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About Low Power FM

Updated January 27, 2014

Summary

Low-Power FM (LPFM) is a class of non-commercial FM station intended for non-profit groups to create non-commercial stations that are both inexpensive to build and operate. Because of their low power levels they serve limited geographic areas and are ideal for serving small and underserved communities.

The second window to apply for an LPFM license closed on Friday, November 15, 2013. The FCC announced that 2,816 applications were filed during that window and that processing of those applications has begun. The Commission will address so-called “singleton” applications first. These are applications for which there are no other competitors for the same frequency.

Groups with singleton applications likely will hear from the FCC during the first quarter of 2014. The FCC has started to process these applications and application grants started to occur on January 15, 2014 and as of January 27, 2014, the FCC has granted more than 300 applications.

No additional LPFM license opportunities have been scheduled. It is not likely that a third LPFM window will be opened soon, if at all.

We have assembled this page to provide basic information about LPFM along with important news and background. It is not intended to be a comprehensive resource, but we hope it serves as a good starting point. Please don’t hesitate to email us with any questions you may have: editors@radiosurvivor.com.


Contents:

1. What is Low-Power FM (LPFM)?

2. How do I apply for an LPFM license?

3. How to get help applying for an LPFM license

4. LPFM Coverage Highlights from Radio Survivor

5. Additional LPFM Resources

1. What is Low-Power FM (LPFM)?

Low-power FM is a class of non-commercial broadcast radio service in the US created by the FCC to provide an inexpensive method for non-profit groups to get on the air. The service was established in 2000 after significant pressure and lobbying by advocates, including religious groups like the United Church of Christ, and media justice groups like the Prometheus Radio Project.

Thus far the FCC has only issued licenses for LPFM stations operating between 50 and 100 watts of power (LP100). Although the original order also contained a provision for lower-powered 10-watt stations (LP10), the FCC decided in 2013 that it would not offer this class of license after all, determining that such stations would not be economically sustainable.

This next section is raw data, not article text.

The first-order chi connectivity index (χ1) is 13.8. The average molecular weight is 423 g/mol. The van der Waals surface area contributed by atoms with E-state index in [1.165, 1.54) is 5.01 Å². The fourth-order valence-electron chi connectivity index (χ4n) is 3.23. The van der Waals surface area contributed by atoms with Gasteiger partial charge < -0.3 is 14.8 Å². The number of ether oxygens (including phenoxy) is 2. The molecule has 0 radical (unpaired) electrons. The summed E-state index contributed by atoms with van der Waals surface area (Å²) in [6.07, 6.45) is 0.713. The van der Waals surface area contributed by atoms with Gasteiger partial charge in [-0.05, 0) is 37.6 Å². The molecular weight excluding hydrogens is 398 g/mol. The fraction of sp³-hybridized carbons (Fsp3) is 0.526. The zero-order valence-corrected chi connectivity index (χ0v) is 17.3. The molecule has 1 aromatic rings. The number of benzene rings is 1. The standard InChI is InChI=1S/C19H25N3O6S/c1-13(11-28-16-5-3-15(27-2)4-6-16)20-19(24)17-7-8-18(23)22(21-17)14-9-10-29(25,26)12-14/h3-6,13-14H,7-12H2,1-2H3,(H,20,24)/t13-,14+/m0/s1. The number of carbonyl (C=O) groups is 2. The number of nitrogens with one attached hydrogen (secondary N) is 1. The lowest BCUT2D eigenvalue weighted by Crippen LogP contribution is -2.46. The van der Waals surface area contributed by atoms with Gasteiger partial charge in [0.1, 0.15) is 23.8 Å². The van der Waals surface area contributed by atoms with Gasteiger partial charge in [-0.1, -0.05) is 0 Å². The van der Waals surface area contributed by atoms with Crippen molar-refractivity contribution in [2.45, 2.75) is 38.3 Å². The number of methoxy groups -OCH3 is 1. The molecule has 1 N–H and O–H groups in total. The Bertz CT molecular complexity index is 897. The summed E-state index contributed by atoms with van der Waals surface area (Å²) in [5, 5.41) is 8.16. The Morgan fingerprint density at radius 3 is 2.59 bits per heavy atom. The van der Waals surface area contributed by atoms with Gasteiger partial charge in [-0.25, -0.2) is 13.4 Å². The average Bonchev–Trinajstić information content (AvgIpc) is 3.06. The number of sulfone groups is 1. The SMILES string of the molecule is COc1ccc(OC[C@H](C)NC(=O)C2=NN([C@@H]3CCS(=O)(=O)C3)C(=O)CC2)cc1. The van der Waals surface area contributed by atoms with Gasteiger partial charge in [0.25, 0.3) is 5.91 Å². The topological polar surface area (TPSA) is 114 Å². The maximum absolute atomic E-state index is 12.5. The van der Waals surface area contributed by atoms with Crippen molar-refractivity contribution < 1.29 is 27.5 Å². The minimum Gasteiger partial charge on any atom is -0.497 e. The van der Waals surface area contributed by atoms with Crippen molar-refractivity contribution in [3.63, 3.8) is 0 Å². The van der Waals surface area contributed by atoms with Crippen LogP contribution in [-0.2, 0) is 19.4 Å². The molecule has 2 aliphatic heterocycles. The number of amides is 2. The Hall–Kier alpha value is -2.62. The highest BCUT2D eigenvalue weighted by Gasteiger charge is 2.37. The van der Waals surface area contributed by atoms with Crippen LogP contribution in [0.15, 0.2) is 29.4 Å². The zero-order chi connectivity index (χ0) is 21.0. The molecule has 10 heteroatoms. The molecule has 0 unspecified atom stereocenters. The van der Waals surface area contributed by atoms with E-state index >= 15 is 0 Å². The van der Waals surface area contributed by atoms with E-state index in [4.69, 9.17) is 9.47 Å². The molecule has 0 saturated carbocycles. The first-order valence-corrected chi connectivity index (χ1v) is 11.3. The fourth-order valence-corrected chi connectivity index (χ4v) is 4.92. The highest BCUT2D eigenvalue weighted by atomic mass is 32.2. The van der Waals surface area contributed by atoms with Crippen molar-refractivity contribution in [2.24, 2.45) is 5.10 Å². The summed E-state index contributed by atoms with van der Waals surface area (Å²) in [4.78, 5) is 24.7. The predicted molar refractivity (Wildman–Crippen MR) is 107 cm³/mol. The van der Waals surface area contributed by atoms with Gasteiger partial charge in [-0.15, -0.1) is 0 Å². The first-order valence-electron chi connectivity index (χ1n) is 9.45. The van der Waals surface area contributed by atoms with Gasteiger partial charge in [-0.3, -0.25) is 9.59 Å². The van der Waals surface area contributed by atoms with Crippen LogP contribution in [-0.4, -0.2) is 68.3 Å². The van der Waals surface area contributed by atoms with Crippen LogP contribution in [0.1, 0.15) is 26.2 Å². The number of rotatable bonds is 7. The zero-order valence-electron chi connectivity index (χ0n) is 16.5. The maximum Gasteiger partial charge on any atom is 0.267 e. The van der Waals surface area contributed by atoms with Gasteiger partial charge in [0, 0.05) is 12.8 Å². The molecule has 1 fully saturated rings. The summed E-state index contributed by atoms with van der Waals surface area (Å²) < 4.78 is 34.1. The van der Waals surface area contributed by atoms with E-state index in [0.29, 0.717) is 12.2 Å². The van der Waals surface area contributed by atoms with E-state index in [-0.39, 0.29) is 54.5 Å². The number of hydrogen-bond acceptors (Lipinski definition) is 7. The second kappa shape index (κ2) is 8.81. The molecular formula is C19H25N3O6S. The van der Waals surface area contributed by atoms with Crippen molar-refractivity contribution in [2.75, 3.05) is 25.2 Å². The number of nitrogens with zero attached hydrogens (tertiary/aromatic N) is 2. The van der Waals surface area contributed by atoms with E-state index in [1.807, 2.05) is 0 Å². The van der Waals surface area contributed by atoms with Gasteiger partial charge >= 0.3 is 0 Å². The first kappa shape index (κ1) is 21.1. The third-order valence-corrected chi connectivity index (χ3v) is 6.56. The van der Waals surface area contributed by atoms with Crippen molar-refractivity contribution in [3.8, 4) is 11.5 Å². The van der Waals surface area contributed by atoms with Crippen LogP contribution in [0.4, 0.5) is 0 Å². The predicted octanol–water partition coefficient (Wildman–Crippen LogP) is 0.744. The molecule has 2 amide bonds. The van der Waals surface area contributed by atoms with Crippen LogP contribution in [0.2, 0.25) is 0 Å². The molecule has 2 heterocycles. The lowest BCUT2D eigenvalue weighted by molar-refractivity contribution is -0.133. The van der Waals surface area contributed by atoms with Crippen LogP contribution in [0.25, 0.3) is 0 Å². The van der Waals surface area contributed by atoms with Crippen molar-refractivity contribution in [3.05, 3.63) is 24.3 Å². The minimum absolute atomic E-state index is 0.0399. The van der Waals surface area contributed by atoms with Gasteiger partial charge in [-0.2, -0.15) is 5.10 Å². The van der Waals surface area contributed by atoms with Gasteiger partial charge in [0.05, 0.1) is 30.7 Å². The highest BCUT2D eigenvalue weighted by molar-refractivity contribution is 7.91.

2. How do I apply for an LPFM license?

To get a LPFM station a group must obtain a license from the FCC. Applications for licenses may only be submitted during “windows” scheduled by the Commission. The first LPFM licensing window occurred between May 2000 and May 2001, with each state assigned a one-month window in that period for submitted applications.

The second LPFM application window closed on November 15, 2013 and another window is not anticipated in the near future.

The following recommendations were made prior to the start of the 2013 licensing window, which we are keeping for reference purposes:
The first thing you will want to do is to find an open frequency in your area. You will have to tell the FCC what frequency you would like, and it must be available for an LPFM station. The FCC will not assign a frequency to you.

You can find a frequency using the free RFree software that will also allow the Prometheus Radio Project to assist you more easily, or you make a search online using REC Networks’ myLPFM tool.

Then you can view the archive of the FCC’s Aug. 20 webinar on how to apply for an LPFM license. Follow along with the PDF of Form 318.

3. How to get help applying for an LPFM license

Because the LPFM licensing window is closed, there is no help to obtain a new license at this time. The following recommendations were made prior to the start of the 2013 licensing window, which we are keeping for reference purposes:

LPFM stations were designed to be less expensive and easier to both obtain and operate than full-power stations. However, the process of applying for a license and building a station still require research, preparation and access to some radio engineering expertise. Several groups exist to assist non-profit groups in this process.

4. LPFM Coverage Highlights from Radio Survivor

All LPFM coverage on Radio Survivor

5. Additional LPFM Resources

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